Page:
Trump EPA nominee to fight worker safety rule in court
President Trump’s pick to lead air and radiation policy at the Environmental Protection Agency (EPA) is slated to argue on behalf of industry groups in a federal court of appeals next week against an Obama-era rule protecting workers from being exposed to harmful silica dust.
As first reported by Politico, William Wehrum, a partner at Hunton & Williams, confirmed in a court filing Tuesday that he is arguing on behalf of the National Stone, Sand and Gravel Association and the Brick Industry Association against the Occupational Safety and Health Administration’s (OSHA) silica dust rule.
Before making his case to the D.C. Circuit Court of Appeals on Sept. 26, Wehrum was scheduled to take the hot seat before the Senate Committee on Environment and Public Works at his nomination hearing on Wednesday.
The committee, however, postponed that hearing on Tuesday.
The industry groups argue the rule, which cut acceptable silica exposure from 100 cubic meters of air to 50 micrograms per cubic meter of air over the course of an eight-hour workday, is a solution in search of a problem.
“Silicosis mortality rates have declined more than 90 percent in this country (a decrease from 1065 deaths in 1968 to 101 in 2010),” the groups said in court documents.
“OSHA nevertheless asserts that this new standard is justified because of its evaluation of five disease endpoints (silicosis mortality, nonmalignant respiratory disease mortality, silicosis morbidity, silica related lung cancer, and renal disease).”
The Trump administration is defending the rule against eight lawsuits — two on behalf of unions and six on behalf of industry groups — that have been consolidated for 90-minute arguments next week.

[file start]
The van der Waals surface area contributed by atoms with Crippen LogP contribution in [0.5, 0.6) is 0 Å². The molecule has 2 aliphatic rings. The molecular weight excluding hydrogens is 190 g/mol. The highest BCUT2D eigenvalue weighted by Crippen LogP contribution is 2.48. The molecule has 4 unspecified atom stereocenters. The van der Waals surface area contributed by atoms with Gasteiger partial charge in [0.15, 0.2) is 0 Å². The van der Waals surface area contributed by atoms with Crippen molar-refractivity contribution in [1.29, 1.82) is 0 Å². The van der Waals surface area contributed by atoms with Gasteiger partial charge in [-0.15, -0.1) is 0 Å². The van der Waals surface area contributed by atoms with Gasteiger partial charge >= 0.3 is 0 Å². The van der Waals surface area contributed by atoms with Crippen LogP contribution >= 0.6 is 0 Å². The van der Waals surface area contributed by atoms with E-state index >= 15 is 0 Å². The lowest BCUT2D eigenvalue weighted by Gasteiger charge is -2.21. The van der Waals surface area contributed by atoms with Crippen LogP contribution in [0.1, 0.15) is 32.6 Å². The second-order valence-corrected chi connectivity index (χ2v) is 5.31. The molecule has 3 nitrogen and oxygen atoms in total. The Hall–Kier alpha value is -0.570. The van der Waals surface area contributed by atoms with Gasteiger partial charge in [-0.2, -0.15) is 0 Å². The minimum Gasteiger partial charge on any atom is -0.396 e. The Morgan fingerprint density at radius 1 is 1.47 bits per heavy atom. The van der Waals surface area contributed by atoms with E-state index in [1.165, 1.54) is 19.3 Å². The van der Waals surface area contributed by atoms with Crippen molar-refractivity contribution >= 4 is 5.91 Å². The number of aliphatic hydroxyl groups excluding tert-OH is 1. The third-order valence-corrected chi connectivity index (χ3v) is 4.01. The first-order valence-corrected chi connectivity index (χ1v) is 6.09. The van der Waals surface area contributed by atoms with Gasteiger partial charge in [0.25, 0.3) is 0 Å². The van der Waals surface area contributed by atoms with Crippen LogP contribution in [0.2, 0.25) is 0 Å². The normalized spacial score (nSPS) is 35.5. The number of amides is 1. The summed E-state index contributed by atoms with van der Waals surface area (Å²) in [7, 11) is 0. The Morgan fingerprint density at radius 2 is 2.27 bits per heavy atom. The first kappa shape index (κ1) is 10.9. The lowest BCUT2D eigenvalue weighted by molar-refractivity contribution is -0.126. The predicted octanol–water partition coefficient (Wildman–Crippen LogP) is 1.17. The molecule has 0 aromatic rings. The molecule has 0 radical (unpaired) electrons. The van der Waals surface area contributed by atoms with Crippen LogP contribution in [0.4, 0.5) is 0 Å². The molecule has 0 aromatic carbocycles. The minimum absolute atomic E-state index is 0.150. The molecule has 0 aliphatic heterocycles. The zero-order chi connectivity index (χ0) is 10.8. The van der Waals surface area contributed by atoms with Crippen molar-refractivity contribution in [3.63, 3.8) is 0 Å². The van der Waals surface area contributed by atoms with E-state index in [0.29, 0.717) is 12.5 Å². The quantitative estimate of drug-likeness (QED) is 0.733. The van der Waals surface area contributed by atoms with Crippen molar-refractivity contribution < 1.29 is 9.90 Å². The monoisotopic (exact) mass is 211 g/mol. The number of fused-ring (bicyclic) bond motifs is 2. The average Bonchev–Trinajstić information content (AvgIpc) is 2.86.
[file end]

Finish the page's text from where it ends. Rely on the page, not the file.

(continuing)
The administration claims it’s undisputed that the silica causes serious, even fatal, health effects in exposed workers.
“Attempts by industry petitioners and interveners to portray silica-related diseases as problems of the past are belied by the large body of scientific evidence, including many peer-reviewed epidemiological studies, linking silica exposures at, and even below, the previous [permissible exposure limits] with increased rates of illness and death,” Kristen Lindberg, the Labor Department’s senior attorney, argued in briefs.
OSHA is scheduled to start enforcing the rule on Sept. 23.
Wehrum has been nominated to be an assistant administrator for air and radiation at the EPA, where he would be responsible for the bulk of Trump’s efforts to roll back rules on carbon dioxide emissions from power plants and ozone pollution.
Wehrum did not respond to requests for comment.
In an email, EPA spokeswoman Liz Bowman said this is nothing improper about Wehrum arguing against the rule in court.
“The case is a challenge to an OSHA workplace exposure limit for respirable silica,” she said. “It has absolutely nothing to do with EPA or with any of Mr. Wehrum’s duties or responsibilities with regard to his EPA nomination.”
—Updated at 6:11 p.m.
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